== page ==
Money Management Trading Systems Day Trading & Scalping Developing a Trading Strategy Part 2

In the first part of this article, which can be read here, we looked at choosing an instrument and timeframe to trade, as well as establishing the set-up and entry rules. In the second and final part we will consider how to establish exit rules as well as various filters and money management rules to maximise the profitability of the system.

6. Stop Loss Rules.

Our strategy already has a natural stop loss in the stop order that does not get filled. The objective of the strategy is to capitalise on those days where the high or low for the day is in place early (9.30-11.45am). If we enter a trade on a breakout of either the high or the low and then the market subsequently hits the other stop we know that our trade is invalid. We know from our testing earlier that this only occurred 10% of the time.

We could add additional rules for the stop loss such as:
  • Moving the stop to breakeven when we are a certain amount in profit. However, how or why would the market care where our breakeven point is?

  • Trailing the initial stop loss as the trade moves into profit.

  • Having a fixed maximum stop (say 35 pts). Fixed point values should be avoided, they do not take into account changes in market volatility and do not "future proof" the system.

  • Setting the stop at a percentage of the opening range. The theory being that if the market has retraced a certain amount then it is likely to continue and eventually hit our original stop.

  • The opening range that we have concluded produces the best system expectancy over our test period, can be relatively wide, averaging 62% of the days range. So, if the days range is 200 points our stop would be 124 points on average. Many traders prefer a much tighter stop for psychological reasons. However, as we discovered with the opening range, there is a payoff between a tighter stop loss and a lower winning percentage.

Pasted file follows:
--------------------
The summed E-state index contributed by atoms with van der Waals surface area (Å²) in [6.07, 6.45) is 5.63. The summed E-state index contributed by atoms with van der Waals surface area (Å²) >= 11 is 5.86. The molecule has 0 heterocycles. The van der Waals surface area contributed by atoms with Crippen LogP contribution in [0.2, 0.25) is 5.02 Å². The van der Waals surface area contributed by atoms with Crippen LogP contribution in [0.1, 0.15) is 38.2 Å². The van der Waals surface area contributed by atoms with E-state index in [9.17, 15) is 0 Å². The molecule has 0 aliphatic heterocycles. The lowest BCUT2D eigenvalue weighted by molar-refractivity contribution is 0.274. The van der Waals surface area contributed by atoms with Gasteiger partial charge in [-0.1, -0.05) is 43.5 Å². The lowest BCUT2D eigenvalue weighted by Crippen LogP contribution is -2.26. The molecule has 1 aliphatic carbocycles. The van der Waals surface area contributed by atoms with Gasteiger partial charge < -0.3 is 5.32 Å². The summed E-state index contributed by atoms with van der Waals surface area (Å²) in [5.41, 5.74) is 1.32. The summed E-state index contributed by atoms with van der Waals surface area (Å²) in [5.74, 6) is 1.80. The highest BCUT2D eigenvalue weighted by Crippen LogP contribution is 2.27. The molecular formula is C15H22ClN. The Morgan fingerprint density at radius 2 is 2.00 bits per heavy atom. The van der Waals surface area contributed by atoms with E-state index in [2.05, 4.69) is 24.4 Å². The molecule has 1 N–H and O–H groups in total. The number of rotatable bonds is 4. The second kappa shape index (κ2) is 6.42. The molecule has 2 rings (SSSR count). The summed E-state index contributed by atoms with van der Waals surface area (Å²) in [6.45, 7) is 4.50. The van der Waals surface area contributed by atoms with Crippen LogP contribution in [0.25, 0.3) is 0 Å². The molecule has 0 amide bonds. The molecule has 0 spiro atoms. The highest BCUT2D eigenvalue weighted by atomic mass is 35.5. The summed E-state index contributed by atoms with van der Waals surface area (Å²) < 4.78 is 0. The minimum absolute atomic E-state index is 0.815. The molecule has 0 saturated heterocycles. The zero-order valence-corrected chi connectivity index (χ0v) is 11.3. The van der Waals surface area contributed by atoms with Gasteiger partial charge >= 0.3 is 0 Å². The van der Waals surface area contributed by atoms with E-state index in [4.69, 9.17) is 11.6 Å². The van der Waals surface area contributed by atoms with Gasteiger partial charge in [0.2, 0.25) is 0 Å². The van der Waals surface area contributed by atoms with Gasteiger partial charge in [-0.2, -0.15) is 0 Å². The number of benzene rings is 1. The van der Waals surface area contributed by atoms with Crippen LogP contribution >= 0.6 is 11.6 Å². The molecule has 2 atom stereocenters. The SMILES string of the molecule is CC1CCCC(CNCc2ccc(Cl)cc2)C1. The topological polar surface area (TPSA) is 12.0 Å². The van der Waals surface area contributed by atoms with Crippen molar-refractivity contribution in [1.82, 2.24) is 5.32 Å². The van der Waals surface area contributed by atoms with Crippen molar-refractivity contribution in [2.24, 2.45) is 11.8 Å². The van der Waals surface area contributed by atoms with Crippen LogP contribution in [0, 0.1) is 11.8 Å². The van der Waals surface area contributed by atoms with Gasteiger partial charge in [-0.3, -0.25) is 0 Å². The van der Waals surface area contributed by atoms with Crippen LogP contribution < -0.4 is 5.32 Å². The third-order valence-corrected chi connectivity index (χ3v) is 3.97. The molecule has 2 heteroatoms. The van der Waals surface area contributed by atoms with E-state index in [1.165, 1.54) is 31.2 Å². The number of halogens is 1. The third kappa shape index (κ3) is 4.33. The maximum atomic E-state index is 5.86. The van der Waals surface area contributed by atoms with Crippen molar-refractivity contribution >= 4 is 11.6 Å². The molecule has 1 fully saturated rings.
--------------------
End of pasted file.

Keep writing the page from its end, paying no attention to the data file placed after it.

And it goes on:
Let's examine results based on setting the stop loss at a percentage of the opening range. Assume that the trade is closed at 4.00pm ET if not stopped:
Stop as a %age of opening range%age stoppedAverage loss on stopped trades%age not stoppedAverage profit on trades not stoppedExpectancy per trade
10% 84%6.5316%44.410.95

Expectancy per trade is calculated as (%W*Av W)-(%L*Av L)

The above table is based on 109 trades being triggered over the 124 day test period.

We can clearly see a payoff - as the average loss is reduced by having a tighter stop, the percentage of losing trades increases. With a stop at 20% of the opening range we have an average loss of only 12 points and an average win of 37 - A risk/reward ratio than many traders would like at 1:3. However we are stopped out 74% of the time giving an average expectancy of less than 1 point.

Leaving the stop at the opposite side of the entry range means we are only stopped out 11% of the time for an average loss of 48 points. However, the average profit on the remaining 89% of trades is only 13 points. Many traders would be wary of a risk/reward ratio of 3.5:1 but the much better percentage of trades which are not stopped out at 89% means an average profit per trade of 6.42 points.

In conclusion, it is essential to examine the interaction between percentage winners and losers as well as the average win and average lose. We cannot consider the risk/reward ratio without also checking the percentage of winning trades.

We will continue to hold our stops at the opposite side of the opening range.

7. Profit Taking Exits.

At the moment our only profit taking exit rule is to
close at the end of the day, quite simply because we are developing a day trading system with no overnight risk. Generally on a strongly trending day (the type we are aiming to capture) the market will close at very near the high/low for the day so closing the trade at the market close makes sense.

However, there are days where the market will break one way or the other and then stage a reversal before the close. If we are waiting until the end of the day to close we may find that our trade moves substantially into profit before reversing and giving that profit up.

The most common profit taking exits are:
  • A trailing stop
  • A target

Let's examine both of these concepts in regards to our Dow system, starting with a trailing stop. Rather than leave our stop at the opposite extreme of the opening range we'll trail it behind the market - if we are 10 points in profit then our stop will move 10 points. Of course, the trailing stop can only move in our favour, we should never move it further away.

Trailing the stop behind the market produces a net profit of 5.55 points per trade, compared to 6.50 when we did not trail it. On this particular system, trailing the stop seems to be inferior to leaving the stop alone.